DESCRIPTION (provided by applicant): Electrical synapses between neurons are formed by gap junction channels, through which ions and metabolites pass directly from one cell to the next. Recent evidence indicates that other proteins are associated with connexins at gap junctions, and we have termed this macromolecular complex the Nexus. We hypothesize that the Nexus components may regulate both the properties of the gap junction channels and also may function in intracellular signal transduction. A new gap junction protein, connexin36, has been identified that is largely restricted in its expression to neurons, and we have shown that the channels formed by this connexin have properties that seem to uniquely suit it as a neuronal connexin. The goals of this grant application are to characterize the gating, permeability and conductance properties with regard to the protein domains involved, to identify other proteins in brain and neuron lysates that bind to connexin36, measure the strengths of interaction using surface plasmon resonance, and perform physiological experiments on neuron-like cells to determine the effects of Cx36 expression on neuronal differentiation and gene expression patterns. In addition, a major goal of this application is to obtain structural information using spectroscopic methods regarding domains of Cx36 that interact with each other and with other proteins. These studies use a multidisciplinary approach directed at exploring a new concept in the field and as such are expected to lead to novel understanding of regulation and roles of gap junctions in the nervous system.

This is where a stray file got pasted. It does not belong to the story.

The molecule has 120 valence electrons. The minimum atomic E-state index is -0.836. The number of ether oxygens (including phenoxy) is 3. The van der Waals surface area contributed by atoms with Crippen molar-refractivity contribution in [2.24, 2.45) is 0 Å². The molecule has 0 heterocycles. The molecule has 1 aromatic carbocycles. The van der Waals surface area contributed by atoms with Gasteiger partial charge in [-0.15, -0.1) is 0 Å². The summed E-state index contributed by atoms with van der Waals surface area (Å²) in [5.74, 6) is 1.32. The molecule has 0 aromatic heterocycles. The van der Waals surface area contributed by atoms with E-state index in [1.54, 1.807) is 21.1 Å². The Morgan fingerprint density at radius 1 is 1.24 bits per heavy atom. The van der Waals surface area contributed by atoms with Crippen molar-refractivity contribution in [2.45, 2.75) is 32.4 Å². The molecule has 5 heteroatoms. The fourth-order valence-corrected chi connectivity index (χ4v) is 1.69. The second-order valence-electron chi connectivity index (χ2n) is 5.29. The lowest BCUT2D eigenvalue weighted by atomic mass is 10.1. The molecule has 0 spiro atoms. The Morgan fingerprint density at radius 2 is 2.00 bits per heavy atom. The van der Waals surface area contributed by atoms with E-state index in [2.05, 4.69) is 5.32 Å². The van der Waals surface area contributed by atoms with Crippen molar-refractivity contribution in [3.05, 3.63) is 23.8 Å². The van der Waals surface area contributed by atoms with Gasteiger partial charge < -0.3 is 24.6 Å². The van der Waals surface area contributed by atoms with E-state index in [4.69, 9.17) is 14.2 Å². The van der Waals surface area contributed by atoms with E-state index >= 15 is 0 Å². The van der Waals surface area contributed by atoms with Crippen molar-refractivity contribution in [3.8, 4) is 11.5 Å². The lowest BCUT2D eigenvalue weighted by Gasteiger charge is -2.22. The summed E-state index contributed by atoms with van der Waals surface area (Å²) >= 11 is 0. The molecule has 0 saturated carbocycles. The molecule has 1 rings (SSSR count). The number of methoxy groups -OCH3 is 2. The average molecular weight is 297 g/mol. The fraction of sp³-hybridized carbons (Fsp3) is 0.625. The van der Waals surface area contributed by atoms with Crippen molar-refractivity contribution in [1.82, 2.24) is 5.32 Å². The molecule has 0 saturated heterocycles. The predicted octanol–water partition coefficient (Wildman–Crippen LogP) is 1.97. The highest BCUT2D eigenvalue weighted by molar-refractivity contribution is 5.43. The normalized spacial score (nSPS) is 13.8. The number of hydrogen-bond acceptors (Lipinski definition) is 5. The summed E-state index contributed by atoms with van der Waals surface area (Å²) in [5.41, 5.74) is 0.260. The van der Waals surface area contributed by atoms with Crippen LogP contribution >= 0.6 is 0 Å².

|Effective start/end date||2/1/02 → 1/31/08|
- Cell Biology
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